Changes to the I-9 Form

It’s important for employers to produce accurate and up-to-date I-9 forms on new hires. This form is used to verify the eligibility of new hires to work in the United States. Some long awaited revisions have taken place and as of May 2013, old I-9 forms will not be accepted. To help ensure your business stays in compliance, you will find helpful tips and answers to common questions about the I-9 updates below.

Form I-9 Correction Notice Published*

On March 8, 2013, U.S. Citizenship and Immigration Services (USCIS) published a notice in the Federal Register announcing the recently revised Employment Eligibility Verification, Form I-9. USCIS announced in the DATES section of the notice that employers can no longer use prior versions of Form I-9 effective May 7, 2013. USCIS incorrectly described the effective date as being after May 7, 2013.

On April 9, 2013, USCIS published a correction notice in the Federal Register. This notice corrects the error and clarifies that employers may no longer use prior versions of the Form I-9 effective May 7, 2013.

*Source: U.S. Citizenship and Immigration Services website

Here are answers to a few common questions about the I-9 updates.

1. Employers do not have to refile I-9s for current employees. The one exception to this are foreign employees who only have temporary authorization to work in the U.S.. You will need to re-verify their eligibility using the new form.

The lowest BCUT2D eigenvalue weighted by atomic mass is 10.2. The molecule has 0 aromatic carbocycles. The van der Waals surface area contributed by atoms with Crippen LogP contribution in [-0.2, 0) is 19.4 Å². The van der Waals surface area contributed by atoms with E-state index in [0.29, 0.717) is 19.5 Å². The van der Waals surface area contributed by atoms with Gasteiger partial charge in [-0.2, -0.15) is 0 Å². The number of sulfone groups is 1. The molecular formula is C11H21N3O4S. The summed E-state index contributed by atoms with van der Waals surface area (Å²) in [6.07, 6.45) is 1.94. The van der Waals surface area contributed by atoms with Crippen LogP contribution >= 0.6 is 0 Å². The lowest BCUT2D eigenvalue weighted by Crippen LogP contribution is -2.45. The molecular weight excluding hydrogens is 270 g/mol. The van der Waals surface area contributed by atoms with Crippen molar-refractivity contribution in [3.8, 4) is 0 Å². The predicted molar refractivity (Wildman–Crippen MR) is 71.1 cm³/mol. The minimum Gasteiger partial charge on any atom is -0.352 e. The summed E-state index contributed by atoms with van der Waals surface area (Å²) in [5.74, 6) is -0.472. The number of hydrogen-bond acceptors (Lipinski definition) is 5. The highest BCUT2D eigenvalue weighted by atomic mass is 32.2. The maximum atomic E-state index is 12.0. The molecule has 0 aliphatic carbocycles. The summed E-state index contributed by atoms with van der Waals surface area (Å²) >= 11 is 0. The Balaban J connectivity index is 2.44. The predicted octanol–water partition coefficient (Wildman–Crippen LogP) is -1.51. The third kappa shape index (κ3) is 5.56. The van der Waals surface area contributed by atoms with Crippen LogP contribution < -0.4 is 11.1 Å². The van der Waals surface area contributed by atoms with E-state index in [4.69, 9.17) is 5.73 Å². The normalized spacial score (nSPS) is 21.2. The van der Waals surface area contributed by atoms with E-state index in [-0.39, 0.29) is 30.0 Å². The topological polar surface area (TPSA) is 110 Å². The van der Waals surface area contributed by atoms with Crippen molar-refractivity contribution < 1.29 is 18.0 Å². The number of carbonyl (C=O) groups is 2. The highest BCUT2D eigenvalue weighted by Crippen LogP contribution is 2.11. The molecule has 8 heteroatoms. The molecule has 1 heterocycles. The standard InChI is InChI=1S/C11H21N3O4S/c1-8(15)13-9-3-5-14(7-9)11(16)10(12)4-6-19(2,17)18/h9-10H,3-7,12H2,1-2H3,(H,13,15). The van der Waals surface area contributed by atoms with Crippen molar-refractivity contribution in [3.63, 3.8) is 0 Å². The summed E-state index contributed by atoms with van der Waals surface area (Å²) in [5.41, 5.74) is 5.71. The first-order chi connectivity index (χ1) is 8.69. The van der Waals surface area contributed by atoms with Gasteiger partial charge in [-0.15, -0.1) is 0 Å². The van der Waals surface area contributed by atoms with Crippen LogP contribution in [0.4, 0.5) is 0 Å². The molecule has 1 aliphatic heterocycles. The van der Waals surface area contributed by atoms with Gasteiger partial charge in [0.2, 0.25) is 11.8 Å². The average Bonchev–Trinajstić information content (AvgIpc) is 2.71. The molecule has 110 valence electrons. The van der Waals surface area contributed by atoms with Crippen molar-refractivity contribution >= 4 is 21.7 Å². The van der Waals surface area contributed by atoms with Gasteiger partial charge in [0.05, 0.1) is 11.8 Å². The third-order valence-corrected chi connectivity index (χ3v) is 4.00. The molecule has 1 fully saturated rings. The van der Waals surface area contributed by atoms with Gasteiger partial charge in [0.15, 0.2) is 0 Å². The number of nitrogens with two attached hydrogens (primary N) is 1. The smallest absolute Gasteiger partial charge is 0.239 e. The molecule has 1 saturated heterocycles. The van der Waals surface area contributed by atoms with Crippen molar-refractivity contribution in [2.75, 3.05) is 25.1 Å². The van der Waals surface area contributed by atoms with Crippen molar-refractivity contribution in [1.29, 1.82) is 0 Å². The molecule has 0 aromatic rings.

2. You can acess the new form by visiting the USCIS website.  To order USCIS forms, employers can also call 1-800-870-3676 or visit www.uscis.gov/I-9Central

 

3. There are serious fines for not complying with USCIS’s directives. Employers who fail to verify their staff can face fines of up to $1100 per employee.

 

Check out this news brief from Breazale, Sachse, and Wilson, LLC law firm for a more in-depth look at the I-9 changes.

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SlideCast Seminar: Independent Contractors and 1099s

Earlier this month, Senators introduced the Payroll Fraud Prevention Act (S. 770). This bill seeks to characterize misclassification of employees as a form of payroll fraud. If passed, the bill would expose businesses who misclassify “employees” as “non-employees” (such as independent contractors) to fines of up to $5,000 per worker per violation of the law. (Click here for a more extensive write-up about the bill – link opens in a new tab).